A WEEK-long bus strike will leave some elderly people "cut off from civilisation", it was last night claimed, as hundreds of Arriva drivers walked out yesterday in a dispute over pay and conditions.

650 drivers in County Durham, Tees Valley, east Cleveland and parts of North Yorkshire began a seven-day strike yesterday in a move expected to cause major disruption across the whole of the North-East.

 

Dozens of drivers picketed outside the Arriva depot in Faverdale, Darlington, explaining they were taking industrial action to better the lives of themselves and their families, and were not striking "against the public".

But some regular bus users were critical of the move, saying they had been forced to rearrange medical appointments.

They also said the decision to strike had been taken "too hastily", as there had not been enough time for those who rely on the buses to make alternative arrangements.

Betsy Williams, 72 and a Darlington resident, said she had only found out about the strike yesterday morning.

"I didn't know anything about it – if you don't have a computer nowadays you don't get to find out anything.

"It has all happened too hastily, they could have waited to let us make other plans and tell us what was happening."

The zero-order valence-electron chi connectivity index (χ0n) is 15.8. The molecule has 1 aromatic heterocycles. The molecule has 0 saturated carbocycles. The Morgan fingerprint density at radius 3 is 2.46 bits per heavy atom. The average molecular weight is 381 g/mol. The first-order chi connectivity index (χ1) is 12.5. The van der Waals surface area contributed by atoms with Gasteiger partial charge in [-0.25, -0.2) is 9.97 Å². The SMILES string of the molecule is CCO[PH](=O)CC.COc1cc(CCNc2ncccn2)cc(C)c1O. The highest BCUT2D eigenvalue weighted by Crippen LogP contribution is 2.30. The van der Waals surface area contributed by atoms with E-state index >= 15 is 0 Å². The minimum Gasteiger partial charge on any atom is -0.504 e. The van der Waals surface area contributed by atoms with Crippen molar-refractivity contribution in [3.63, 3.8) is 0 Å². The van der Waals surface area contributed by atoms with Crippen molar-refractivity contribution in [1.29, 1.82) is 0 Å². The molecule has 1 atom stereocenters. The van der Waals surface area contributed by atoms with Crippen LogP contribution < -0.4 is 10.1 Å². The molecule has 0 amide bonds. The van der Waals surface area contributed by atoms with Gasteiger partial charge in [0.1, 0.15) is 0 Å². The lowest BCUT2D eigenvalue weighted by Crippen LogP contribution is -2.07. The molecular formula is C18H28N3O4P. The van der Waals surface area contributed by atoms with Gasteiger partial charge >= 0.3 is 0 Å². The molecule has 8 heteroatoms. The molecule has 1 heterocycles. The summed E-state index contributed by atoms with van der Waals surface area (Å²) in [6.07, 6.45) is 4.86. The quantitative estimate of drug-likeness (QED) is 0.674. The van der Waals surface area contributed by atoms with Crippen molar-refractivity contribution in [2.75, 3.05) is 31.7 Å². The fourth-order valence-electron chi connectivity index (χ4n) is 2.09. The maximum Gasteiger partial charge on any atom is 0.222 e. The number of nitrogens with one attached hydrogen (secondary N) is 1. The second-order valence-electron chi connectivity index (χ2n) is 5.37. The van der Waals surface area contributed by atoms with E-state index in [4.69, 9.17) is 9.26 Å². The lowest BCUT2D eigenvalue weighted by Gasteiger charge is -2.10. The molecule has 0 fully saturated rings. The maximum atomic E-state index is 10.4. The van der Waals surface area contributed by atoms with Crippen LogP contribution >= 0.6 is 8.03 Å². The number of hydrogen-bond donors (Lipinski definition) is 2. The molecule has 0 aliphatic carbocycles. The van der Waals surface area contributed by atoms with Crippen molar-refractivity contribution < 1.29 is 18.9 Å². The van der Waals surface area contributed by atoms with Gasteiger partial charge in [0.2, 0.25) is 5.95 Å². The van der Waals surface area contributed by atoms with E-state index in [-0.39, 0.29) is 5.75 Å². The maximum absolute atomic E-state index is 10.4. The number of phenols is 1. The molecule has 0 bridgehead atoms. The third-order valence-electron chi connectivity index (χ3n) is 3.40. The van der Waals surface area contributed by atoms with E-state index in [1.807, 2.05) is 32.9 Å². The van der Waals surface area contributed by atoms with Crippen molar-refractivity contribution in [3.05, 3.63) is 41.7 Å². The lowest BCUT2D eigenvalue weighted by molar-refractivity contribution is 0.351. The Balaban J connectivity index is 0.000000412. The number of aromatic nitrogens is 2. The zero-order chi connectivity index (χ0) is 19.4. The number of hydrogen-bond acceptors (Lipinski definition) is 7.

Another Darlington resident, Caroline Hunter, 52, said she was "disgusted" by the strike.

"They'll be old ladies cut off from civilisation now for a week, a neighbour of mine has had to rearrange a doctor appointment because she can't get there. It's ridiculous."

Talks to avoid strike action collapsed last week, and Arriva took the unprecedented step of releasing wage figures which it said showed their drivers would be among the best paid in the region under its latest offer.

But Kev Foreman, spokesperson for the bus drivers, said yesterday Arriva have been putting out "false information" and they were asking for equality across the region.

"All we can do is apologise to the travelling public – we don't want to disrupt their lives, but what we are doing is taking industrial action to better our lives and our families' lives.

"We fully appreciate people rely on the buses – they are the people that pay our wages at the end of the day.

"It is not against the public – none of this action is being taken against the public. It is against Arriva North-East.

"We are hoping Arriva will (listen to our concerns) - we met with them last Thursday. They didn't table any new offer, they made no attempt to talk with us over pay or conditions."

Do you agree with the strike action by Arriva bus drivers?

Do you agree with the strike action by Arriva bus drivers?

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